Why is History Important for Us

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Boring lectures, ancient stories, and rote memorization: for most students in school today, these words accurately describe their experience of history. History is the class in which students ask questions like, “How will this help me in life?” and “Why do I have to learn this?” Simply put, students would rather use their time on studies that seem to have more immediate and obvious results such as math or science. Based on the common opinion, history is viewed similarly to David from the Bible, something small, insignificant, and at surface value, irrelevant. However, also like David, history has many unseen strengths that make it a very impactful and useful study. Although history is often considered irrelevant in contemporary society, its ability to teach many important lessons and skills makes it one of the most beneficial areas of study. So why is history important for us?

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History, as defined by most, is the study of past events, particularly in human affairs. Nevertheless, this classic definition does not do just to ice the true purpose of history. Simply studying events that happened in the past without making meaningful connections does not lead to anything insightful; in fact, studying history in this way is truly purposeless, with no direction or reason for its existence. History genuinely begins to matter when it starts being applied to life itself. Whether people realize it or not, history is important because it defines their identity: who they are, from where they’ve come, and where they are going (Bryant et al.). Because history defines the background for all of humanity and everyone plays a part in history, it is therefore pertinent to all individuals. It can explain the why factor behind events like “a shift in political party dominance in the American Congress, a major change in the teenage suicide rate, or a war in the Balkans or the Middle East” (Stearns). History deals with the roots of topics and issues that would otherwise seem random and pointless because history explains the reasons behind them. History, when applied to life, is not just the study of the past, it is the answers to the why and the how of the present.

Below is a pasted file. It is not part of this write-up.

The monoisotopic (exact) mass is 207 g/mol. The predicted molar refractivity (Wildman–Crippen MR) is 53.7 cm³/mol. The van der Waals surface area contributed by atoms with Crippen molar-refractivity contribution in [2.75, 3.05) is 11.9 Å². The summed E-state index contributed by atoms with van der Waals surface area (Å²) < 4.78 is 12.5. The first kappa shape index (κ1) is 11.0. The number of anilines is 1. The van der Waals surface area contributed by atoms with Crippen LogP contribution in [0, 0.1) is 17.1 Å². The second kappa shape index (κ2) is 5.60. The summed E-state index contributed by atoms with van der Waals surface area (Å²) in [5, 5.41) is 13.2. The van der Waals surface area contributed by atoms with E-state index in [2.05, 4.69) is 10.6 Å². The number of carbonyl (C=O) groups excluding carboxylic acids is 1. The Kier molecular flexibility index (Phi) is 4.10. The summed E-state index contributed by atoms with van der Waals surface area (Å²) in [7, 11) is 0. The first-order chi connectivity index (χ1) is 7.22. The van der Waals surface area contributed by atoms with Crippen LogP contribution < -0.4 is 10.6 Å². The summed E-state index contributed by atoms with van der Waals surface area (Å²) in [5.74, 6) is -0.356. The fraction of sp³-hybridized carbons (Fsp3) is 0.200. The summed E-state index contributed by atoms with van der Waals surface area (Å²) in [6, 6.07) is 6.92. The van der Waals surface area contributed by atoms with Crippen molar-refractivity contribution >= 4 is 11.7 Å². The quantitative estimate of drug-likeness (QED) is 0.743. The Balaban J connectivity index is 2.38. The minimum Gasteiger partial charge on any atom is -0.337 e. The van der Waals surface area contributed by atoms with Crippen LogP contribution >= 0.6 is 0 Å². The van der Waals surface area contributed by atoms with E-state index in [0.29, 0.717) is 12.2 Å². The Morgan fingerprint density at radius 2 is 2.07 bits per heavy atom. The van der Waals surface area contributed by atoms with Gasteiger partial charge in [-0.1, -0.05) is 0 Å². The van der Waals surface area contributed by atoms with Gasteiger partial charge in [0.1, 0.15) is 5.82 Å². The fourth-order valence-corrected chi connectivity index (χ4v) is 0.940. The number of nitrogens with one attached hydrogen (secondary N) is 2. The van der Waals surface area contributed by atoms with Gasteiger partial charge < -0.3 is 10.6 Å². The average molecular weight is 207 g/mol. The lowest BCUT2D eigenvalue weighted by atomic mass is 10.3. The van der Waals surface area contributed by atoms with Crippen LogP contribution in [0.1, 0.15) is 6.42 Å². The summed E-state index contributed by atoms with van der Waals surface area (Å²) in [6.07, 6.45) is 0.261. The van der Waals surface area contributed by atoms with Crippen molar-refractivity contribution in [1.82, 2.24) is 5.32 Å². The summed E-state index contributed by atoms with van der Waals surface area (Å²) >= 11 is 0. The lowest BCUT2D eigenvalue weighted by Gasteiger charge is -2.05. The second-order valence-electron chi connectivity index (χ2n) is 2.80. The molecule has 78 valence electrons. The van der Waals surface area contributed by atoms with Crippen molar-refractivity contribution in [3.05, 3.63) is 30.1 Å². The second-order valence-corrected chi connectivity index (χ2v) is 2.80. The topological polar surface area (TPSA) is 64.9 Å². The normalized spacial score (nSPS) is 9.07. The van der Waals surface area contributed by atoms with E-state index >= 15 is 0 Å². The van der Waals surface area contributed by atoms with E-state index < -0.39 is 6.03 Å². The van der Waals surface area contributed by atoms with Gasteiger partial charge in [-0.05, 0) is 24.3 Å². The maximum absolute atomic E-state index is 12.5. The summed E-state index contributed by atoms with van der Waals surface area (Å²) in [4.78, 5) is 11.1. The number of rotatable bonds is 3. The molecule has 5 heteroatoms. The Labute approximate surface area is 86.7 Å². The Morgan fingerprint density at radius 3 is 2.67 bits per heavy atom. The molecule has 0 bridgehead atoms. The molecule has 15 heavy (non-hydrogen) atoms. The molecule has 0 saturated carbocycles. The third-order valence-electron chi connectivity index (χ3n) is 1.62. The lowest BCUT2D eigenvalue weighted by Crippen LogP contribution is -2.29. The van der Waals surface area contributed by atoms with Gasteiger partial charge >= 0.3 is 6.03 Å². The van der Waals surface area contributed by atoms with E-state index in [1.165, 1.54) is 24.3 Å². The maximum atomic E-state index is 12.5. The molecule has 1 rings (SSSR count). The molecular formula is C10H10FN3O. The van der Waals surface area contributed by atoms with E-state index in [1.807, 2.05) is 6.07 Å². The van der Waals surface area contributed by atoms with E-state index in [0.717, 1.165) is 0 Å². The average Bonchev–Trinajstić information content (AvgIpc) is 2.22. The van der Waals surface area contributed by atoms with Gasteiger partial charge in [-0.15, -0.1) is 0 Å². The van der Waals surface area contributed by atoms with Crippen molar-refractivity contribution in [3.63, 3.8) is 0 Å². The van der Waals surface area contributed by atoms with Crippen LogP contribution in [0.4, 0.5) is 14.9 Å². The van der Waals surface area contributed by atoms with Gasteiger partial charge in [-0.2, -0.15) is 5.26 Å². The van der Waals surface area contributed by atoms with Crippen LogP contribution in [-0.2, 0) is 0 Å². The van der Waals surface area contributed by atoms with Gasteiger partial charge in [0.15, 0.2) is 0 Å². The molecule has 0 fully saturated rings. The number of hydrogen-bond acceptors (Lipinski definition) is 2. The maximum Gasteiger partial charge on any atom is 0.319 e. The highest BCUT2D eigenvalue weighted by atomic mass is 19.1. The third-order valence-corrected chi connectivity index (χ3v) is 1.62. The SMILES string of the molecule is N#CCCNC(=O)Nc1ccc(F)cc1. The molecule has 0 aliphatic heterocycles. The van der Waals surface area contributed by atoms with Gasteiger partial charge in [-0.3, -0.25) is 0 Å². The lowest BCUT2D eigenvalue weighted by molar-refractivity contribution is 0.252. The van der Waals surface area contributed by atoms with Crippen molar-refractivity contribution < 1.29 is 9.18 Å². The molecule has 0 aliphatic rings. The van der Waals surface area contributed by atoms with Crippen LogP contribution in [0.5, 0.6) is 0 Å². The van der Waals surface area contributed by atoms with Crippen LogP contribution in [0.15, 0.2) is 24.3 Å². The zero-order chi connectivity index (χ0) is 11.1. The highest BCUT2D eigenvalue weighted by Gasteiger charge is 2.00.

Arguably the best application of history is identifying patterns in history that could occur again in the future. For example, Genghis Khan and Hitler were both inspiring military leaders that focused on nationalism through military strength. Similarly, both committed atrocious crimes in their lifetime, killed large populations of people, and were very ruthless dictators of their respective regions. Such stark similarities between the two seem all too obvious now, but they also could have been recognized when Hitler was first rising to power before he became the modern Genghis Khan. By studying history, the Allies could have been able to see the correlations between the rulers and act before the situation became worse. But the Allies focused on their current predicament, the Great Depression, and ignored history, taking no action against Hitler until it was too late. Sadly, what came to pass in WWII, as the parallelisms of history could have foretold, was mass destruction and death by the Nazis just like the mass destruction and death by the Mongols. History reveals the patterns that occurred in the past and likely will occur again in the future. However, history’s predictions shouldn’t only be utilized in analyzing hindsight. For a current example, the Democratic Socialist Party recently proposed a Green New Deal, promoting Medicare for all, job guarantees, wealth distribution, and infrastructure reorganization. Similarly, Venezuelan leader Castro promised “health care for all” and “got it written into the Constitution, which stated: ‘Health is a fundamental social right, an obligation of the State’” (Lott). Castro and other socialist leaders such as Nehru, Lenin, and Mao all promised similar benefits under the socialist platform in their respective countries; nonetheless, all these countries later collapsed under socialist rule (Lott). As demonstrated above, there are many similarities between the ideologies of modern Democratic Socialists and socialist leaders of the past. Since similar historical trajectories often produce similar outcomes, history has already predicted the results. Using this strategy, informed people, if they choose to look back, can see what history proposes so that it doesn’t repeat itself. History shows the parallelisms and patterns of history that, if studied and applied, can have a great impact on the future of the world.